Project title Should what gets measured get managed?
Project duration 4 weeks
Description

Employees often perform multiple tasks at work and effort levels and productivity of employees in some tasks are more easily measured than in other tasks. Measurable tasks are likely to be used as key performance indicators (KPIs) that affect employee pay and promotions, while unmeasurable tasks might be contributing to firm profitability more. This project examines the motivational and self-selection effects of tying wages to measurable KPIs on effort levels in unobservable/unmeasurable tasks.

References:
Falk, A., & Kosfeld, M. (2006). The hidden costs of control. American Economic Review, 96(5), 1611-1630. https://www.aeaweb.org/articles?id=10.1257/aer.96.5.1611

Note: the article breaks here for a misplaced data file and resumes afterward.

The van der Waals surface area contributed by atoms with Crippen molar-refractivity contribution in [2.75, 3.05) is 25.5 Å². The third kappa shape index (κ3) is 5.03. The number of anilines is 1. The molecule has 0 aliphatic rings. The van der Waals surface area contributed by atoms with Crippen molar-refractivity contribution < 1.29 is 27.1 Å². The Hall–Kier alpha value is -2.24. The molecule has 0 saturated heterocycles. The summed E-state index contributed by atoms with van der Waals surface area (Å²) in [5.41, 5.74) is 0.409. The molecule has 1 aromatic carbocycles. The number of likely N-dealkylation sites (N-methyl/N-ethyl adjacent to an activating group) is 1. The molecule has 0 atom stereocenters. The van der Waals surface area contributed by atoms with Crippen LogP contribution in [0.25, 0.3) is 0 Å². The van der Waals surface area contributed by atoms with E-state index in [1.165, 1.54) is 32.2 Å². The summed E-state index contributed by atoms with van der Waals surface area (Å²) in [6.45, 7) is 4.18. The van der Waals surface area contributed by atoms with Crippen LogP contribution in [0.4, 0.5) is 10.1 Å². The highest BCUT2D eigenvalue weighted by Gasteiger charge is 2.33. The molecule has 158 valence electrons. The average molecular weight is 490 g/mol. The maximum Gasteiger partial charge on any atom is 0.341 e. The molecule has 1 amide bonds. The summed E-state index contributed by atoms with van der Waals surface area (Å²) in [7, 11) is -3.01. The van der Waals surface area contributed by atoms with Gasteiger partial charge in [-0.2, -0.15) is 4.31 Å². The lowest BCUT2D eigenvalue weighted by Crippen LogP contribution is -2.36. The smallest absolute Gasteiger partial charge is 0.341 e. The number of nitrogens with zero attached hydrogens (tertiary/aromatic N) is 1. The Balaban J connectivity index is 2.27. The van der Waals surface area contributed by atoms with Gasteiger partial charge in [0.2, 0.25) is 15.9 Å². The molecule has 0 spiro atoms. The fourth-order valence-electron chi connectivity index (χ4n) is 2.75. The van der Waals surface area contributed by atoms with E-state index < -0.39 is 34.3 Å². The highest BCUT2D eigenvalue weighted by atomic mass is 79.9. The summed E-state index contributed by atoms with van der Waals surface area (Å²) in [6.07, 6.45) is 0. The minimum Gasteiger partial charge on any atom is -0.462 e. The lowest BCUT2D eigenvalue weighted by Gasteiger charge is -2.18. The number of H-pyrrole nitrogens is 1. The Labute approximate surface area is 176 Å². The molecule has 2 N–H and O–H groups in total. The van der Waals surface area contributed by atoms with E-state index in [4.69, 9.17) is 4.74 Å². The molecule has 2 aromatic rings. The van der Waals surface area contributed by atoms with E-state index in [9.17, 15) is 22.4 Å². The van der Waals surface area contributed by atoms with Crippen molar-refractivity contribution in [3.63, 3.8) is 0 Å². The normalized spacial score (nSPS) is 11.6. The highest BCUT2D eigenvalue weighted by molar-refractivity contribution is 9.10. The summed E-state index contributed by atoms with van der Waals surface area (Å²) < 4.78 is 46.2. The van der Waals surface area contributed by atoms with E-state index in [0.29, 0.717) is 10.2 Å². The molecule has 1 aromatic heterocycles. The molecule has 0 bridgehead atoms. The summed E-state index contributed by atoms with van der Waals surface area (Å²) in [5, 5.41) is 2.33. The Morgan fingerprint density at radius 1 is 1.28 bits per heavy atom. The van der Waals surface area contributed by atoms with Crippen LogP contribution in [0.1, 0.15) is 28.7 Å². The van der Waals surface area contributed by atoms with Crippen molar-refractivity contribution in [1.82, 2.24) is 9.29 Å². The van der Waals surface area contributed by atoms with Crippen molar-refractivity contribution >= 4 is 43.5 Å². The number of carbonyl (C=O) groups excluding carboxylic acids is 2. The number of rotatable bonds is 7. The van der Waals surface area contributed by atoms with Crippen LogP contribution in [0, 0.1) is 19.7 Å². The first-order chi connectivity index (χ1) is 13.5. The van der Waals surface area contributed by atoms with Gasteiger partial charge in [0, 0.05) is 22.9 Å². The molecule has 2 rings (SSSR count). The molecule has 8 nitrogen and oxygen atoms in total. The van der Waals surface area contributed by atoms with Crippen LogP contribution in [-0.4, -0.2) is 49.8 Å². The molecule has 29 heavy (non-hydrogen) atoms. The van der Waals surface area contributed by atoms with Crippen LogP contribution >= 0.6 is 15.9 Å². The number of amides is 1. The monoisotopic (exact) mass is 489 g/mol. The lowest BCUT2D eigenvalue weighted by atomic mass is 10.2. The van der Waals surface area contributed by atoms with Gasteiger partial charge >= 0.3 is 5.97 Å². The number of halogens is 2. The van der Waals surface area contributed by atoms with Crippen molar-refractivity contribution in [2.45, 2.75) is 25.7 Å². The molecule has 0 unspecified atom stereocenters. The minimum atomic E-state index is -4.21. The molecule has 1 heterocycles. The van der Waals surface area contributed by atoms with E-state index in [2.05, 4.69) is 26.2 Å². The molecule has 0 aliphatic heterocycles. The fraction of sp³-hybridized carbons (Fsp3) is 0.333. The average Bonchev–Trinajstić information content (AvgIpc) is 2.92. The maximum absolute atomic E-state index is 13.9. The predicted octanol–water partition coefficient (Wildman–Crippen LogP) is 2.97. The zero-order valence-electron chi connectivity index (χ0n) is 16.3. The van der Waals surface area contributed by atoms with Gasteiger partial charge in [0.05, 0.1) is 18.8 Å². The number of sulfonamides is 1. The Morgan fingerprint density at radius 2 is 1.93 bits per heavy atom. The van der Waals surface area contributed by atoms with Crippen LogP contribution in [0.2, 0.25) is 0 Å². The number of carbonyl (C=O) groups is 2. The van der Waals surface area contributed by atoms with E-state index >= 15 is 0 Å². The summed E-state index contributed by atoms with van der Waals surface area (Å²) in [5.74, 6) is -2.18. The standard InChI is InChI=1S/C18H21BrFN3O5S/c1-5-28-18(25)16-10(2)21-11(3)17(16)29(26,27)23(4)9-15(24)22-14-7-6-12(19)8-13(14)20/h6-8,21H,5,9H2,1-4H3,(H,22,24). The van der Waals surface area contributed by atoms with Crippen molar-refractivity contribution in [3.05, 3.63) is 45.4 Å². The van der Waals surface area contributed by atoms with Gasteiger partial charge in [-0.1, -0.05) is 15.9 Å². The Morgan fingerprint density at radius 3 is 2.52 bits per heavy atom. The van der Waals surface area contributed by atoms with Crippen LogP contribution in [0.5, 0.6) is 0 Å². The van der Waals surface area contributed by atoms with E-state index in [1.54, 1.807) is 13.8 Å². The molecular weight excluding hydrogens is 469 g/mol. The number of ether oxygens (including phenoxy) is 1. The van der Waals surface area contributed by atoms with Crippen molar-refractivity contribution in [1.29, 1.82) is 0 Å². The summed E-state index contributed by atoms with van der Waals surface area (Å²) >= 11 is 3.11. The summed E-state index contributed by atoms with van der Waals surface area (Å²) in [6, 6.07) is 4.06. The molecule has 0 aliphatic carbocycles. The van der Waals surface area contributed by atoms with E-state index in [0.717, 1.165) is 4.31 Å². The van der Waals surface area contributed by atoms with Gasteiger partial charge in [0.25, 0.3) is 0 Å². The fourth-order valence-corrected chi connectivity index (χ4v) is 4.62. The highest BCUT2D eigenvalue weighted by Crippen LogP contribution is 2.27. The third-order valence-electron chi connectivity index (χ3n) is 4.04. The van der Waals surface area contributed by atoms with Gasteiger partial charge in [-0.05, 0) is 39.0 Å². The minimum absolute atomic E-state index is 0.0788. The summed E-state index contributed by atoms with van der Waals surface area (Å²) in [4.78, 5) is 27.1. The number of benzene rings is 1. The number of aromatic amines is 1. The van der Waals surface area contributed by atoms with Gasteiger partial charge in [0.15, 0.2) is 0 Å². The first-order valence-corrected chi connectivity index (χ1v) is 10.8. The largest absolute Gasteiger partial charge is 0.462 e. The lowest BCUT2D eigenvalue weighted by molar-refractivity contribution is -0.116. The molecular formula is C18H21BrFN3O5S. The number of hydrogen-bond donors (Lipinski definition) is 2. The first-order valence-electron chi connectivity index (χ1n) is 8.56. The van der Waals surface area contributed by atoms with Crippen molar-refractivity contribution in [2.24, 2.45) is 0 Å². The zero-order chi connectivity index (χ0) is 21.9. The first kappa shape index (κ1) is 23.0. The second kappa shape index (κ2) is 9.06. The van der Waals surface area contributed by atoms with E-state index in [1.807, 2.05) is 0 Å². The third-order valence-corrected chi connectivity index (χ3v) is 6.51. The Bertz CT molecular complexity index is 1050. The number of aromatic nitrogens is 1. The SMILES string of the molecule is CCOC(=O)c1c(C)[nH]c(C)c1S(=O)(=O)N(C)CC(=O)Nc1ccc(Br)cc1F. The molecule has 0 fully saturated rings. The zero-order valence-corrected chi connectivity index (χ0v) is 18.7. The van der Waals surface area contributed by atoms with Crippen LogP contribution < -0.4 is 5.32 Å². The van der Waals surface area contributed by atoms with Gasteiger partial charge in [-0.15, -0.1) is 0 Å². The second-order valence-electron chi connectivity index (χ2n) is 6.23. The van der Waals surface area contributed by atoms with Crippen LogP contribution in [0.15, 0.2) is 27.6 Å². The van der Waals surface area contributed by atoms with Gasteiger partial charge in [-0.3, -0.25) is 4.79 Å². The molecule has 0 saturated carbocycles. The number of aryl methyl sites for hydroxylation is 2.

Expected outcomes and deliverables

The research student will have an opportunity to design an economics experiment, formulate a hypothesis and gain experience in programming an economics experiment, writing instructions and possibly conducting a pilot experiment. 

Suitable for

This project is open to third or fourth year business, economics and psychology students with a background in microeconomics. Computer science students with a background in economics are also welcome to apply.

Primary supervisor Dr Kenan Kalayci